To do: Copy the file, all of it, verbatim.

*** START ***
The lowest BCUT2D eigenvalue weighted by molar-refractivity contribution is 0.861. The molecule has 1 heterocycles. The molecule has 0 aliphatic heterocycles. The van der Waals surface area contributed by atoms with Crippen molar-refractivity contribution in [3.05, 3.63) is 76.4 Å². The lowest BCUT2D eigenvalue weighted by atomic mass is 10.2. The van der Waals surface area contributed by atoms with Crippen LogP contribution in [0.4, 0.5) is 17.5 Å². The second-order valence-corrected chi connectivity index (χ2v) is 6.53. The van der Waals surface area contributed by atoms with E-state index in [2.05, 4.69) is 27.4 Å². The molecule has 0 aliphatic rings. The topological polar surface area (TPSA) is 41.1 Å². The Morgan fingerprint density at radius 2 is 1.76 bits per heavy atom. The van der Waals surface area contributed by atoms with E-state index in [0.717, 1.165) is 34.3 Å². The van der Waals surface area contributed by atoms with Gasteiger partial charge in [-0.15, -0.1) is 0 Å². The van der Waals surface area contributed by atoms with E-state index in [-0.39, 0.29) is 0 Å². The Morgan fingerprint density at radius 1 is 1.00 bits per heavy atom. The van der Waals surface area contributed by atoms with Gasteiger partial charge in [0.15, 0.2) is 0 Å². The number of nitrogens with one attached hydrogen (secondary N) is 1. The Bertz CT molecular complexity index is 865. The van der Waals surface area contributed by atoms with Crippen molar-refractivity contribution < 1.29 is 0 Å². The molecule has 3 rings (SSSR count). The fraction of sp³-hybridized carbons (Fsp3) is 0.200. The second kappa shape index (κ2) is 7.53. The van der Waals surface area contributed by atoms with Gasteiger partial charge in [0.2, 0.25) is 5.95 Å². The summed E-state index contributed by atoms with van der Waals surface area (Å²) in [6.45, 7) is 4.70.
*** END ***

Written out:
The lowest BCUT2D eigenvalue weighted by molar-refractivity contribution is 0.861. The molecule has 1 heterocycles. The molecule has 0 aliphatic heterocycles. The van der Waals surface area contributed by atoms with Crippen molar-refractivity contribution in [3.05, 3.63) is 76.4 Å². The lowest BCUT2D eigenvalue weighted by atomic mass is 10.2. The van der Waals surface area contributed by atoms with Crippen LogP contribution in [0.4, 0.5) is 17.5 Å². The second-order valence-corrected chi connectivity index (χ2v) is 6.53. The van der Waals surface area contributed by atoms with E-state index in [2.05, 4.69) is 27.4 Å². The molecule has 0 aliphatic rings. The topological polar surface area (TPSA) is 41.1 Å². The Morgan fingerprint density at radius 2 is 1.76 bits per heavy atom. The van der Waals surface area contributed by atoms with E-state index in [0.717, 1.165) is 34.3 Å². The van der Waals surface area contributed by atoms with Gasteiger partial charge in [-0.15, -0.1) is 0 Å². The van der Waals surface area contributed by atoms with E-state index in [-0.39, 0.29) is 0 Å². The Morgan fingerprint density at radius 1 is 1.00 bits per heavy atom. The van der Waals surface area contributed by atoms with Gasteiger partial charge in [0.15, 0.2) is 0 Å². The number of nitrogens with one attached hydrogen (secondary N) is 1. The Bertz CT molecular complexity index is 865. The van der Waals surface area contributed by atoms with Crippen molar-refractivity contribution < 1.29 is 0 Å². The molecule has 3 rings (SSSR count). The fraction of sp³-hybridized carbons (Fsp3) is 0.200. The second kappa shape index (κ2) is 7.53. The van der Waals surface area contributed by atoms with Gasteiger partial charge in [0.2, 0.25) is 5.95 Å². The summed E-state index contributed by atoms with van der Waals surface area (Å²) in [6.45, 7) is 4.70.